Plans are under way for the Princess Street beach access trail to be restored for public use.
Ure Kretowicz, chair/CEO of The Cove Equity Group LLC, Cornerstone Communities Corp., which owns La Jolla Hotel, announced Dec. 12 after a years-long fight, and after having exhausted all his legal remedies, that his court tangles over the beach access have concluded.
“It was a hard fought legal exercise; frustrating, expensive and inequitable,” said Kretowicz. “Dianne (his wife) and I truly were never made aware – or even suspected – that a claim for an easement down what became our property was ever legitimate. We were never allowed to show our corroborating evidence, and were never allowed to give testimony or provide witnesses in court to substantiate our position. In addition, there was never any record on any of the title reports provided to three consecutive buyers of the property over a 30-year timeframe.”
Kretowicz's announcement came after he lost his appeal to the state Supreme Court, during which he contended historic beach access through his Princess Street property never existed. He pointed out the gate to the long-deteriorated path has been locked for more than 30 years.
Kretowicz argued there was “no title notification” that there was an existing easement cutting across his property when he bought it, adding he didn’t learn that there allegedly was an easement until he applied for permits to remodel in the mid-'90s.
On the other side of the land-use argument were Melinda Merryweather, a longtime La Jolla parks planner who's mapped all of La Jolla’s 50-plus beach-access points, and Anthony Ciani, an architect now living in Nothern California, previously of La Jolla.
A former lifeguard in the '50s and '60s, Ciani spent a great deal of time and money over the years battling Kretowicz in court to secure a Princess Street beach access. He argued that access was critical to maintaining lifeguards' “safety net” of coastal beach access.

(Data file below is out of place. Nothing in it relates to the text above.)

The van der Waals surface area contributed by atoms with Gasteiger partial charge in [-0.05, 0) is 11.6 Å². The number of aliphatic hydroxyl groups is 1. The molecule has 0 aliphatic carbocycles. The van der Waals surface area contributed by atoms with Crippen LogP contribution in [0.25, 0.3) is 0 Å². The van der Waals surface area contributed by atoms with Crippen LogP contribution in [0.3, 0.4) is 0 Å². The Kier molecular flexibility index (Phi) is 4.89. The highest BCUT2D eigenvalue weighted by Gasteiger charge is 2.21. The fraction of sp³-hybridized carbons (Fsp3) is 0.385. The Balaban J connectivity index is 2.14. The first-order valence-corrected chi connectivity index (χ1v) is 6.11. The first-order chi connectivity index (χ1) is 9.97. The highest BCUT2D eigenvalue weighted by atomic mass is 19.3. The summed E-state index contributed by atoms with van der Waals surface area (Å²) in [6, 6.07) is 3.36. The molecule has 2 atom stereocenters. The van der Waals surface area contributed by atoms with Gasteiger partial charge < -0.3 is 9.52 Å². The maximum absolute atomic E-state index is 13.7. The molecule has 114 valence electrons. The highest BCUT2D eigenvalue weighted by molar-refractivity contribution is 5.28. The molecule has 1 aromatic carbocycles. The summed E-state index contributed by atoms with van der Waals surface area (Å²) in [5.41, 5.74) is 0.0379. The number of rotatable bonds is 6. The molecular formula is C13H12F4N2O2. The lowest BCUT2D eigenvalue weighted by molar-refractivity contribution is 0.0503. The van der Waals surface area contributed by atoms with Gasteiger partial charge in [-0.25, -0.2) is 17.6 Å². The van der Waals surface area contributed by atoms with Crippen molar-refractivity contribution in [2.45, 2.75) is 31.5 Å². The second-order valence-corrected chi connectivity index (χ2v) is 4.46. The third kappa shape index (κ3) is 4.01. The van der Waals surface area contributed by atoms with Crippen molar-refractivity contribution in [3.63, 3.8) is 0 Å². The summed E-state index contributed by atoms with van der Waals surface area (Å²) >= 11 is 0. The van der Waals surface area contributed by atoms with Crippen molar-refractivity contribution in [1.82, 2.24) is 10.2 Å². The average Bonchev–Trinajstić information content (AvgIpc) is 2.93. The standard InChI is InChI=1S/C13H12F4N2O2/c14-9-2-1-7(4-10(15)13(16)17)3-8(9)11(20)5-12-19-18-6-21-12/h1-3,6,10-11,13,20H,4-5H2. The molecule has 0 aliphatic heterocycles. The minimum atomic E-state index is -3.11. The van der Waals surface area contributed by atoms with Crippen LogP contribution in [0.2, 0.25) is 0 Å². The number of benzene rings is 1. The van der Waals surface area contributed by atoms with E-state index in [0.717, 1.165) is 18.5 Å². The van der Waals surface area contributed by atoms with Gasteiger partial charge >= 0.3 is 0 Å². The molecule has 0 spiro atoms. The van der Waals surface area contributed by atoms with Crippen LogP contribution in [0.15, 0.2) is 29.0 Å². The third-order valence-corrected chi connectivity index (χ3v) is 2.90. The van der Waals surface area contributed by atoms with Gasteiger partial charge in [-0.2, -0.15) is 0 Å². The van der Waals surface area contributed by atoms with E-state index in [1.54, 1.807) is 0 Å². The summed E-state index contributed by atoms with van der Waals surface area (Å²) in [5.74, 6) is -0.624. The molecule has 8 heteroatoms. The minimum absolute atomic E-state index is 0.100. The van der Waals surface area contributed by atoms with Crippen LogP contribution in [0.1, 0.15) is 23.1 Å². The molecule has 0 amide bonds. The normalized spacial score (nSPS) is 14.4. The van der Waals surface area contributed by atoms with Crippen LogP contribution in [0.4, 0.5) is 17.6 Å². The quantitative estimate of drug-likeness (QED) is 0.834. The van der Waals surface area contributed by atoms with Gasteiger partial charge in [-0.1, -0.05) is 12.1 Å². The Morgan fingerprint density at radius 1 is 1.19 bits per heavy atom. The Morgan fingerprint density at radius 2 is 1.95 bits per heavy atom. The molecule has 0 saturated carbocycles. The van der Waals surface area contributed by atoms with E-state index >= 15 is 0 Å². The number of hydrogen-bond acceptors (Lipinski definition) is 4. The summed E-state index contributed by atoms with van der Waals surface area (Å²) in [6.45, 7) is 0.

Noting she walked the Princess Street dirt trail, which goes all the way back to Native American times, often as a youth, Merryweather contends the Princess Street's beach-access trail is necessary “for historic and safety reasons,” adding a sign that once existed on Princess Street that said “public beach access,” mysteriously disappeared.
Now that Kretowicz has exhausted his appeals and given up his legal fight to preclude beach access, Merryweather said she's asked the Pala Band of Mission Indians, whose reservation is in northern San Diego County, to support the Princess Street trail's restoration and dedication.
“You have to have insurance for it, and the money to pay for the trail being redone, probably by the Army Corps of Engineers,” Merryweather said. “You also have to develop a trail management plan including funds for design, improvement and maintenance.”
In parting, Merryweather concluded, “I am thrilled beyond belief. It was amazing to me it took so long. It's going to be done. We're going to return that trail to its previous condition.”
Of lessons learned from the long Princess Street beach-access court battle, Ciani concluded, “Persistence paid off.” noting “it took some risk,” Ciani added, “there is a need to balance conservation within our capitalistic system. In this case, I fought for a cause.”
And Ciani pointed out, “we're not done yet. We're not done until people are walking down that trail. That's when we're going to be done. But we're going to get there sooner – rather than later.”